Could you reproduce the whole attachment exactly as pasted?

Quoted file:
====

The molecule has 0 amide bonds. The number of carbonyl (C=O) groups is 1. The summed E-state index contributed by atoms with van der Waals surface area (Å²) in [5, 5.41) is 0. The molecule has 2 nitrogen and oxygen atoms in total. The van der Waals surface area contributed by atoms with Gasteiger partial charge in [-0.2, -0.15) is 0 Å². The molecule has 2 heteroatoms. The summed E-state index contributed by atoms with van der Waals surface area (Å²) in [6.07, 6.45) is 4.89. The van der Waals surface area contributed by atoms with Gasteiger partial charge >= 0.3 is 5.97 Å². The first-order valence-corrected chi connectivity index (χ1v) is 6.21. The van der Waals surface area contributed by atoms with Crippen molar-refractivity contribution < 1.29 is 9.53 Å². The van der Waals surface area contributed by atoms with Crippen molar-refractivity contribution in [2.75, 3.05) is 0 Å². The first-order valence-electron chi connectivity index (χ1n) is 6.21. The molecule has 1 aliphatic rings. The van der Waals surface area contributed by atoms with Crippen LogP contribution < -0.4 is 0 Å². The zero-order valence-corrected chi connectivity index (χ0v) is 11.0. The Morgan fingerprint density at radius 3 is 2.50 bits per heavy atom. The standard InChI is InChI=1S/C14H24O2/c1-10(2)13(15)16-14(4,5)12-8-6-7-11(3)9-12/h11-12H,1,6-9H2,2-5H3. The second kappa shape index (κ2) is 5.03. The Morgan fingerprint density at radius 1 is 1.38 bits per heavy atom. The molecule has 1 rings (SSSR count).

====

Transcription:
The molecule has 0 amide bonds. The number of carbonyl (C=O) groups is 1. The summed E-state index contributed by atoms with van der Waals surface area (Å²) in [5, 5.41) is 0. The molecule has 2 nitrogen and oxygen atoms in total. The van der Waals surface area contributed by atoms with Gasteiger partial charge in [-0.2, -0.15) is 0 Å². The molecule has 2 heteroatoms. The summed E-state index contributed by atoms with van der Waals surface area (Å²) in [6.07, 6.45) is 4.89. The van der Waals surface area contributed by atoms with Gasteiger partial charge >= 0.3 is 5.97 Å². The first-order valence-corrected chi connectivity index (χ1v) is 6.21. The van der Waals surface area contributed by atoms with Crippen molar-refractivity contribution < 1.29 is 9.53 Å². The van der Waals surface area contributed by atoms with Crippen molar-refractivity contribution in [2.75, 3.05) is 0 Å². The first-order valence-electron chi connectivity index (χ1n) is 6.21. The molecule has 1 aliphatic rings. The van der Waals surface area contributed by atoms with Crippen LogP contribution < -0.4 is 0 Å². The zero-order valence-corrected chi connectivity index (χ0v) is 11.0. The Morgan fingerprint density at radius 3 is 2.50 bits per heavy atom. The standard InChI is InChI=1S/C14H24O2/c1-10(2)13(15)16-14(4,5)12-8-6-7-11(3)9-12/h11-12H,1,6-9H2,2-5H3. The second kappa shape index (κ2) is 5.03. The Morgan fingerprint density at radius 1 is 1.38 bits per heavy atom. The molecule has 1 rings (SSSR count).